Honda Motor Company announced at Farnborough that it has established a new subsidiary - Honda Aero - to focus on its aviation engine business in the United States. The unit will be headed by Junichi Araki and should begin operations by the end of the year.

Honda Aero will be responsible for Honda's aviation engine business, including contract negotiations, procurement, and preparations for production and sales of the HF118 turbofan jet engine that marks Honda's first step into the jet engine business.

The HF118 engine is designed for light business jets, a category with an estimated annual market of 150 to 200 units, and one in which further growth is expected in the future.

Honda and GE signed a basic agreement in February this year jointly to pursue commercialisation of Honda's HF118 jet engine. Issues such as marketing strategy, business structure and production are under discussion and the signing of a final agreement with GE is anticipated before the end of the year.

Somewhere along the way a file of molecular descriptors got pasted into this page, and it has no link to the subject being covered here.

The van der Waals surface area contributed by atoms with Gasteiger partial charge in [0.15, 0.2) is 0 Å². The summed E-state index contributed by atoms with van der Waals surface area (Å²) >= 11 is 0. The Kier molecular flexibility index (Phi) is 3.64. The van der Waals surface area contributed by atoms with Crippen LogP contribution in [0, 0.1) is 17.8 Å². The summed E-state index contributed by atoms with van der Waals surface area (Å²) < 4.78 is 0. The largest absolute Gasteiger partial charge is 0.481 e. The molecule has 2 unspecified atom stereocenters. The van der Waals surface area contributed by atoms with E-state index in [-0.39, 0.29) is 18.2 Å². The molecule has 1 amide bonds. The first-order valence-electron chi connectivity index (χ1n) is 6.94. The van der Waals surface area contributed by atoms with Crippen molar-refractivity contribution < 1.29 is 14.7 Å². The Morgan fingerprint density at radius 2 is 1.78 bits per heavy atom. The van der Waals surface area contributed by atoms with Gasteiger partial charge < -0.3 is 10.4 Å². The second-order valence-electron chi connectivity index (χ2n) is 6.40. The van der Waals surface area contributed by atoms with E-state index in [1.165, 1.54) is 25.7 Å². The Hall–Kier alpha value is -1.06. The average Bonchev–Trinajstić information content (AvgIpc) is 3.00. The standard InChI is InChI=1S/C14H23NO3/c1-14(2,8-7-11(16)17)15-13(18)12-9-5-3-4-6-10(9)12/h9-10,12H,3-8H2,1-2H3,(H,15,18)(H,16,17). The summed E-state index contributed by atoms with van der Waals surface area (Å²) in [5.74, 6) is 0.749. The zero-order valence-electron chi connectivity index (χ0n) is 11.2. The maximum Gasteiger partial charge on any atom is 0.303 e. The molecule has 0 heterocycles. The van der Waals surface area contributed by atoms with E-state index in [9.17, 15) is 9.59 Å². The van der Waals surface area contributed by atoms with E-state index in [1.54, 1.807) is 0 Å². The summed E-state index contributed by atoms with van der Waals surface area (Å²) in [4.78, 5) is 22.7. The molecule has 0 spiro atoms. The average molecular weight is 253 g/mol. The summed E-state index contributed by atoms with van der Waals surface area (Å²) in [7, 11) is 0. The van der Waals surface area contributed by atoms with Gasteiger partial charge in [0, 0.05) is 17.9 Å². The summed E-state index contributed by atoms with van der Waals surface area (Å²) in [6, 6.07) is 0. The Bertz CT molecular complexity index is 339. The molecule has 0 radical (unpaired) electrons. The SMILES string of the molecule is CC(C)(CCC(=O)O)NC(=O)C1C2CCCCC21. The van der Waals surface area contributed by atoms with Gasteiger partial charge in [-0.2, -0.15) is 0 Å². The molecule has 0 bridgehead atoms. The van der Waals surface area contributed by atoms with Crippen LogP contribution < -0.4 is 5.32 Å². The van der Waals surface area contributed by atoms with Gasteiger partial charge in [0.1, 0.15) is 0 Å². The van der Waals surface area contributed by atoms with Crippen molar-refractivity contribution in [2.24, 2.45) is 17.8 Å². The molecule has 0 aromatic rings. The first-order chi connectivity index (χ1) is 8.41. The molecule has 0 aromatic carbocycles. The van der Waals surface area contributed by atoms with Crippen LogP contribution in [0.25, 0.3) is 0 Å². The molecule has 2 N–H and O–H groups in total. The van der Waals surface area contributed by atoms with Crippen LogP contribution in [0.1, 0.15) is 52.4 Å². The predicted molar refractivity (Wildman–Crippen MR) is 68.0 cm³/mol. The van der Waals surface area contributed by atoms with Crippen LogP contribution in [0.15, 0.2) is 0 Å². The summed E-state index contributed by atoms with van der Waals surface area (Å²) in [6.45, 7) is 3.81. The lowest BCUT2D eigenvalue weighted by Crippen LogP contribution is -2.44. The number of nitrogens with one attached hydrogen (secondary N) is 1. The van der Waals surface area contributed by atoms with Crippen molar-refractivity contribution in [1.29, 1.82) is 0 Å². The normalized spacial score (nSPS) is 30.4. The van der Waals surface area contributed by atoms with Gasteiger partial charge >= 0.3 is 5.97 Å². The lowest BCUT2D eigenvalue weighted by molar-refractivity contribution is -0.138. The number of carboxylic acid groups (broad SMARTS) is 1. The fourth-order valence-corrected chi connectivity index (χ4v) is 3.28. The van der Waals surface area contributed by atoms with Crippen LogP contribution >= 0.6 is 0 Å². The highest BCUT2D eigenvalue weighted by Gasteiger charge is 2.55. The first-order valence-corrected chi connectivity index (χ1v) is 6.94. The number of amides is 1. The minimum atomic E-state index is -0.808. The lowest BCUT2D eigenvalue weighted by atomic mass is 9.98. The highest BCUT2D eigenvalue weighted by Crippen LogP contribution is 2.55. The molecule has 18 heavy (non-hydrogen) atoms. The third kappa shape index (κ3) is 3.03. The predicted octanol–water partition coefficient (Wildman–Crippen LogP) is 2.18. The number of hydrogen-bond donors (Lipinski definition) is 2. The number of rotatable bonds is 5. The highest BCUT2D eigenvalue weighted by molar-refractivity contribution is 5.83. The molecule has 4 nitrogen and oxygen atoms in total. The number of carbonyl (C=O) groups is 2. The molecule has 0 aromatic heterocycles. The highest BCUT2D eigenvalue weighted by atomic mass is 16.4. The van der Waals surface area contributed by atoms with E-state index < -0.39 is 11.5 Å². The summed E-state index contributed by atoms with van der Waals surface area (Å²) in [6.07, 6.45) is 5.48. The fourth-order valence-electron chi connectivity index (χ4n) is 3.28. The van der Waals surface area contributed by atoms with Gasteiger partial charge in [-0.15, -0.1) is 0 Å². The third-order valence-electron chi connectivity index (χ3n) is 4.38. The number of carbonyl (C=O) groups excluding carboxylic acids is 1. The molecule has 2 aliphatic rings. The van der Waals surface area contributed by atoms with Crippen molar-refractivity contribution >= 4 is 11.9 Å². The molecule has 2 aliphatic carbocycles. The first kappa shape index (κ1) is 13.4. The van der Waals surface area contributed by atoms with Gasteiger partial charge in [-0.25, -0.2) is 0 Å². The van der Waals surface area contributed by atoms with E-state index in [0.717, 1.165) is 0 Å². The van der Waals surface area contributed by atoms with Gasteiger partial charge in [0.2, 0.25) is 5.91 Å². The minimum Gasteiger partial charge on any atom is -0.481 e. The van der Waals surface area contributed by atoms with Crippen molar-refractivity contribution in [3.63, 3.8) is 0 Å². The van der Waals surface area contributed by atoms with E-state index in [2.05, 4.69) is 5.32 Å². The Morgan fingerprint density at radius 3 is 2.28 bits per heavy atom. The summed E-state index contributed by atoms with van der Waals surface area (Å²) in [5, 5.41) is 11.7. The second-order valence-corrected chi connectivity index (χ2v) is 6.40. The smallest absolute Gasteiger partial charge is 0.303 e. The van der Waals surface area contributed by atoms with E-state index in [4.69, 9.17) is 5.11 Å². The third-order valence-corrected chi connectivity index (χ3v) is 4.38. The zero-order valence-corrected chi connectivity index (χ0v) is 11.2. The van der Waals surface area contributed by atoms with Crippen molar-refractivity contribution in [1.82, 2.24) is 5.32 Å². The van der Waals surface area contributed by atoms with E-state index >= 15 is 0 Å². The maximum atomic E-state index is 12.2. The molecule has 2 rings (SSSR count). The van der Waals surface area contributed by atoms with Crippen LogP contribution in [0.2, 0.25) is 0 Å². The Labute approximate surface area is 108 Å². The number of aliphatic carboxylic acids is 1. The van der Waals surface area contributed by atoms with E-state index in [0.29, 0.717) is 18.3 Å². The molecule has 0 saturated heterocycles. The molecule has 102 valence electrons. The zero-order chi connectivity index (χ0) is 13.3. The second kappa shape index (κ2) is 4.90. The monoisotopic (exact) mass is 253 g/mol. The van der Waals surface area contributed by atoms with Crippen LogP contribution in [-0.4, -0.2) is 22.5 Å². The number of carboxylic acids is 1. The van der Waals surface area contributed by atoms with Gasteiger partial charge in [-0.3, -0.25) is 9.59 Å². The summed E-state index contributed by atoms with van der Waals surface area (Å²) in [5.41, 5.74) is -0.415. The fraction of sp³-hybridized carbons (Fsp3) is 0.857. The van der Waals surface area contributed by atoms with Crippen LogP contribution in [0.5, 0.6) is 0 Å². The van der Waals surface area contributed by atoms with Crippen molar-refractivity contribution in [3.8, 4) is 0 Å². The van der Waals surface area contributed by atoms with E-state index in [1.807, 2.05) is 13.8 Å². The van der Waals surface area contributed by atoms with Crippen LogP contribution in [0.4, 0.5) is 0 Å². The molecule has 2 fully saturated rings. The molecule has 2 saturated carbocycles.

Honda's research efforts for small jet engines and jet aircraft began in 1986. Development of the Honda HF118 engine, which fits in the smallest category of the business jet engine class, began in 1999. Full-scale flight tests of the HF118 engine have been conducted on Honda's prototype HondaJet aircraft, since December 2003.

In addition, Honda has established the Wako Nishi R&D centre in Japan to consolidate and strengthen the turbofan jet engine development currently done at the Wako research centre, and the development of piston aircraft engines currently conducted at the Asaka R&D centre.

Wako Research Centre will continue its research and development efforts for the HondaJet, an experimental prototype aircraft currently undergoing test flights in Greensboro, North Carolina.



Source: Flight Daily News